Bullying expert, Associate Professor Barbara Spears, discusses the challenges of addressing bullying in schools and the role of the wider community in influencing behavioural change.
Primary school settings are wonderful places where children’s friendships and peer relationships can and do flourish. However, when those friendships and relationships falter, the power balance within those social contracts changes, and children and young people can find themselves involved in a bullying situation, often before they realise it. Then again, there are those children who are constantly involved in bullying situations, and they bring different challenges to teachers and principals. The salient point here, is that bullying is a relationship problem, enacted in the social dynamic of peer relationships and through the social architecture of the school and community which surrounds those relationships.
Bullying, as we widely recognise, is a unique form of intentional, and repeated social aggression, which can take many forms: physical, verbal, relational/social and most recently, cyber/online. Addressing it is complex, yet like all behaviours, it is learned behaviour, so it stands to reason that it can be unlearned, that these negative, socially aggressive behaviours can be modified.
As adults pass by situations in the schoolyard, and ask what is happening, we often hear such responses as “we are only messing around” and “we are just kidding”. Both of these replies serve to deflect any seriousness of what might be happening between peers, and also serve to deny that what is happening is deliberate or intentionally hurtful, harmful or intimidating.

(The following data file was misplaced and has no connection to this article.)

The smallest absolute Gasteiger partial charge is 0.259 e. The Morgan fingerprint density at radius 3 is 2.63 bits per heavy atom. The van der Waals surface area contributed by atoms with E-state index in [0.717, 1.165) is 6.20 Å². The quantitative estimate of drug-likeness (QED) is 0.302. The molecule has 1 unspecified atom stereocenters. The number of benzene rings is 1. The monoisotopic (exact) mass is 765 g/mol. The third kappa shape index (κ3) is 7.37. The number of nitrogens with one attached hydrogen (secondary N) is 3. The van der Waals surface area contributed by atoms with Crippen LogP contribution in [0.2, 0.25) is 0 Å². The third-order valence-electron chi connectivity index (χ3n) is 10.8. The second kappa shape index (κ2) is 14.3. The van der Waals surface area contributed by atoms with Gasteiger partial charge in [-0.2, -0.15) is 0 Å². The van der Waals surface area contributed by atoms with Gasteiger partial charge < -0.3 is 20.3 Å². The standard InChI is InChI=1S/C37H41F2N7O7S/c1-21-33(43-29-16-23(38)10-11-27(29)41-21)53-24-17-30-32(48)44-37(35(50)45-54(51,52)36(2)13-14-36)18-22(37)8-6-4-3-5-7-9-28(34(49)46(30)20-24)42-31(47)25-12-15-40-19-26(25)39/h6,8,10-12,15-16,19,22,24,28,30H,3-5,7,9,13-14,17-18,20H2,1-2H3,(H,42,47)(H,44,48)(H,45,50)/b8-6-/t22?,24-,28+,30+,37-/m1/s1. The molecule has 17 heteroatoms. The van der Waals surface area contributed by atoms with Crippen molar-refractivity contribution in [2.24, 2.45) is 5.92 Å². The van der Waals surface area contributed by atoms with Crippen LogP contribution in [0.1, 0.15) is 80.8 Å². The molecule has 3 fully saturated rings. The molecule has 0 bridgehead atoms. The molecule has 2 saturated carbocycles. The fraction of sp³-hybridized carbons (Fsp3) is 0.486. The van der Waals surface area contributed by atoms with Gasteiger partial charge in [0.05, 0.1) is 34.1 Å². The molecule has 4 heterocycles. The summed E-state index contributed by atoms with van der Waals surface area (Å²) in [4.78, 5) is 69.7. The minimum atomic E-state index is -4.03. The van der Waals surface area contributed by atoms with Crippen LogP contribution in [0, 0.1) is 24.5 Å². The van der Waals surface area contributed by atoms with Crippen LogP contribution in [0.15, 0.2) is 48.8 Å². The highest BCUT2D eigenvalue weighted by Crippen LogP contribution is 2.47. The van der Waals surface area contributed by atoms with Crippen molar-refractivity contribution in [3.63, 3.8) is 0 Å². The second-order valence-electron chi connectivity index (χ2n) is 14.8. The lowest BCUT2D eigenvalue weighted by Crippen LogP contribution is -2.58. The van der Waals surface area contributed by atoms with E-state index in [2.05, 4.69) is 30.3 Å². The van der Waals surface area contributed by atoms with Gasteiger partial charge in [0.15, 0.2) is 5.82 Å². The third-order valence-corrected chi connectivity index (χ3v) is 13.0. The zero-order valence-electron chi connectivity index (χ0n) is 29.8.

We recognise as adults that schools reflect the communities in which they are situated. If the immediate community is used to employing violence or managing conflict through various physically, verbally or socially aggressive strategies, then that is what will be learnt and practised at the school by the children and young people who live and socialise in that community. If however other strategies and approaches to dealing with conflict are modelled by significant others such as teachers, school leaders, parents and contemporary media and sporting idols, and alternatives explicitly taught, then there are opportunities for changing the climate of the school community and achieving associated reductions in bullying behaviours. This of course is not an easy task, but it raises the issue that if we are to successfully address bullying in school settings, then this cannot be done without the community involved. If schools are microcosms of the community around it, the school alone cannot be expected to fix the problem.
Whilst we know that we should be employing a whole school, tiered approach, what does that look like in reality? It means that as a base, schools should be offering universal education and information about bullying to the whole community, including clear processes for how it intends to address it in the primary school setting. It also means that in addition, some students may require slightly more specific, targeted information, resources or explicit teaching to help them to deal with any bullying behaviours or experiences they may be having as a victim of bullying. Finally, there will be a few who require tailored interventions to meet their unique needs, either as a child who bullies others, or as the one being victimised.